In January, a 21,000 square foot Harbor District building at 818 S. Water St. was sold to a group of investors with intentions of opening a multi-use facility to accommodate a variety of businesses. The longtime site of Hot Water and Wherehouse night clubs was purchased by partners with ownership connections to Boone & Crockett, Taco Moto, Milwaukee Pedal Tavern, and Milwaukee Paddle Tavern. All those businesses will relocate to the sprawling and semi-secluded space on Milwaukee’s inner harbor, meaning Boone & Crockett and Taco Moto—its permanent on-site food truck—will soon be leaving Bay View for the Cream City brick building on the outskirts of Walker’s Point.

Monday, April 16 will be Boone & Crockett’s last night at its current 2151 S. Kinnickinnic Ave. location. The cocktail bar will relocate and should be ready to open in some capacity by the end of this month. Owner John Revord says he’s aiming for a soft open the weekend of April 20, with full service offered “for sure by May.”

The move will more than double Boone’s capacity, increasing fire code from 69 patrons to 150. Though there’s far more room to work with, Revord says he wants the new space to preserve the look and feel of its predecessor.

“Both in and out, I don’t want people to feel like they missed a step. I want it to feel like Boone—like there’s no difference in the place,” Revord says. “Really, I want to make sure people feel [old] Boone in this space. Even though it’s a much bigger room, you have those little cozy pockets. Wherever you’re sitting, it’ll feel like a nice, cozy, small bar.”

The new Boone will have a roundabout bar to accommodate about 25 guests, four six-person booths with a familiar plaid pattern, similar decor of taxidermy and phonograph horn lamps, the same chandeliers, and walls painted to look identical to the Bay View location. One corner of the lounge even has a small stage that resembles Boone’s current performance space, which will host solo acts and small bands on occasion.

There will be pub tables and bench seating when it opens, and the bar will begin with its existing cocktail menu. Eventually, there will be eight draft lines. Revord says there are plans to install double doors that will lead out to a 30-foot by 60-foot patio that’s to be nestled beside the 97-stall parking lot and will look out on the Hoan Bridge. Revord anticipates the four seasons patio will be ready by June. Taco Moto will be stationed there immediately and will begin serving lunch once the relocation is complete.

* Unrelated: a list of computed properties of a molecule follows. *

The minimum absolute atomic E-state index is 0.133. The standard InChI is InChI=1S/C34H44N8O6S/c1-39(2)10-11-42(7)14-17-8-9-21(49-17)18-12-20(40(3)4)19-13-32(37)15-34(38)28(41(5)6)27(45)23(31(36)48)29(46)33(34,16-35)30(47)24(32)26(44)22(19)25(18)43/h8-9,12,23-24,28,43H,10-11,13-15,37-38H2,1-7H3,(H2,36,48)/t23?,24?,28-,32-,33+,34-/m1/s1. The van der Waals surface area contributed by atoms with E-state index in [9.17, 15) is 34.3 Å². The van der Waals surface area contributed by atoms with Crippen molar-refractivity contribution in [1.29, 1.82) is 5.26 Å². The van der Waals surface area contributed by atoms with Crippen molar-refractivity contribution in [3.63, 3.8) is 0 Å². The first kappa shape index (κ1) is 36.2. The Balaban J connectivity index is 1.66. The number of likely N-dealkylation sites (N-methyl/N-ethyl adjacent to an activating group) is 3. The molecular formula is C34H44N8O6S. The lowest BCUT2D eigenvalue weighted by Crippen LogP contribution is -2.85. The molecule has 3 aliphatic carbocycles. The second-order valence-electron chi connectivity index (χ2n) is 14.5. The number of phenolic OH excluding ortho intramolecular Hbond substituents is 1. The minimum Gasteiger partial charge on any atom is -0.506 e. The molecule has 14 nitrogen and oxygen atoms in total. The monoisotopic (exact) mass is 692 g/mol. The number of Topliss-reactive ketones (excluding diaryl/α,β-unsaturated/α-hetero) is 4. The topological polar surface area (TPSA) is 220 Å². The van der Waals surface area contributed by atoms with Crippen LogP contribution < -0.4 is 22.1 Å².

The property also has an attached event space owners are calling The Cooperage (or “The Coop”), named after the Wisconsin Barrel & Cooperage Company that made grain barrels for breweries in the space until Prohibition hit. The assembly hall currently has a capacity of 296, but Revord says he plans to take measures to bring the fire code closer to 500 in the near future. The Cooperage’s first concert will be an Arte Para Todos show on April 26. After that, the space will host the May 4 installment of Milwaukee Psych Fest, an upcoming One Trick Pony flea market, a Harley-Davidson anniversary event, weddings, and a steady diet of in-house concerts.

“We’ll operate very similarly to Turner Hall or any other rental venue, but we’re definitely going to have a focus on live music—as a solid mid-size music venue—between our wedding bookings,” Revord says. “We very much want to be a music venue.”

Revord says The Cooperage will host concerts, music festivals, comedy shows, food truck fairs, night markets, art fairs, weddings. Almost anything will be considered.

“I’ll be open seven days a week if we can fill the events,” Revord says. “There’s no set schedule.”

Though technically part of Boone & Crockett at this time, The Cooperage will have its own entrance, its own rear patio, a separate bar with four draft lines for beer and cocktails, a focus on Milwaukee beer and spirits, and no direct access to Boone proper.

“Feasibly, we can operate a 300-cap show the same time Boone is packed without interrupting service,” Revord says.

As if that’s not enough, the building will be home to an upper level Airbnb that can host up to six guests (or touring performers), a prep kitchen, and a few upstairs artist studios. Outside, a portion of the parking lot will become the check-in booth for Milwaukee Pedal Tavern and Paddle Tavern.

“There’s a lot of building here, and it’s not just the first floor that will be active,” Revord says.

You only have a few more days to say goodbye to Boone & Crockett as you know it. By month’s end, it’ll be part of the most intriguing multi-use building this side of the Lincoln Warehouse. Follow Boone & Crockett to keep up to date on the soft opening date. Until then, plan on being able to check out “The Coop” on April 26. There will also be a grand opening concert on May 12 with Whips, Klassik, High Waisted, and one more act TBA.

About The Author

Tyler Maas
Co-Founder and Editor

Before co-founding Milwaukee Record, Tyler Maas wrote for virtually every Milwaukee publication (except Wassup! Magazine). He lives in Bay View and enjoys both stuff and things.